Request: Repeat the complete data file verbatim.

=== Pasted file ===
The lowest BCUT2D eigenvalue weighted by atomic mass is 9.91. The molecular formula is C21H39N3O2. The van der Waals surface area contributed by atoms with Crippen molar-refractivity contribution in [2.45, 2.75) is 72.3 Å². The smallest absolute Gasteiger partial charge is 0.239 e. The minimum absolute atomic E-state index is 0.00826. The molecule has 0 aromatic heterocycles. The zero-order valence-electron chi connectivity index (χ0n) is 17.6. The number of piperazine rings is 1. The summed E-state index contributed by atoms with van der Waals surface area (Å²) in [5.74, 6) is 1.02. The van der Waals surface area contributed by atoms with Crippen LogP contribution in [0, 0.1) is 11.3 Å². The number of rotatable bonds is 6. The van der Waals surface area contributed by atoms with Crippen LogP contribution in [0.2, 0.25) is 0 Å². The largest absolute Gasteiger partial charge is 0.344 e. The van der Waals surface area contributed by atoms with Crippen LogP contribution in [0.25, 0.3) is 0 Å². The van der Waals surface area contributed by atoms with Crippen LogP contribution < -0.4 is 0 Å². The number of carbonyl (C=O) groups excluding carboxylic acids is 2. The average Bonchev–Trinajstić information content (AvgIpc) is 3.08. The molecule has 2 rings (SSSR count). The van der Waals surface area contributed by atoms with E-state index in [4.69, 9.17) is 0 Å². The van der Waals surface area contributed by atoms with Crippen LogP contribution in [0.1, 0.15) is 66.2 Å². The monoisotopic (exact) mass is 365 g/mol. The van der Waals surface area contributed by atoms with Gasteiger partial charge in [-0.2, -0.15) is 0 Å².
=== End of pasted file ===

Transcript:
The lowest BCUT2D eigenvalue weighted by atomic mass is 9.91. The molecular formula is C21H39N3O2. The van der Waals surface area contributed by atoms with Crippen molar-refractivity contribution in [2.45, 2.75) is 72.3 Å². The smallest absolute Gasteiger partial charge is 0.239 e. The minimum absolute atomic E-state index is 0.00826. The molecule has 0 aromatic heterocycles. The zero-order valence-electron chi connectivity index (χ0n) is 17.6. The number of piperazine rings is 1. The summed E-state index contributed by atoms with van der Waals surface area (Å²) in [5.74, 6) is 1.02. The van der Waals surface area contributed by atoms with Crippen LogP contribution in [0, 0.1) is 11.3 Å². The number of rotatable bonds is 6. The van der Waals surface area contributed by atoms with Crippen LogP contribution in [0.2, 0.25) is 0 Å². The largest absolute Gasteiger partial charge is 0.344 e. The van der Waals surface area contributed by atoms with Crippen LogP contribution in [0.25, 0.3) is 0 Å². The van der Waals surface area contributed by atoms with Crippen LogP contribution < -0.4 is 0 Å². The number of carbonyl (C=O) groups excluding carboxylic acids is 2. The average Bonchev–Trinajstić information content (AvgIpc) is 3.08. The molecule has 2 rings (SSSR count). The van der Waals surface area contributed by atoms with E-state index in [4.69, 9.17) is 0 Å². The van der Waals surface area contributed by atoms with Crippen LogP contribution in [0.1, 0.15) is 66.2 Å². The monoisotopic (exact) mass is 365 g/mol. The van der Waals surface area contributed by atoms with Gasteiger partial charge in [-0.2, -0.15) is 0 Å².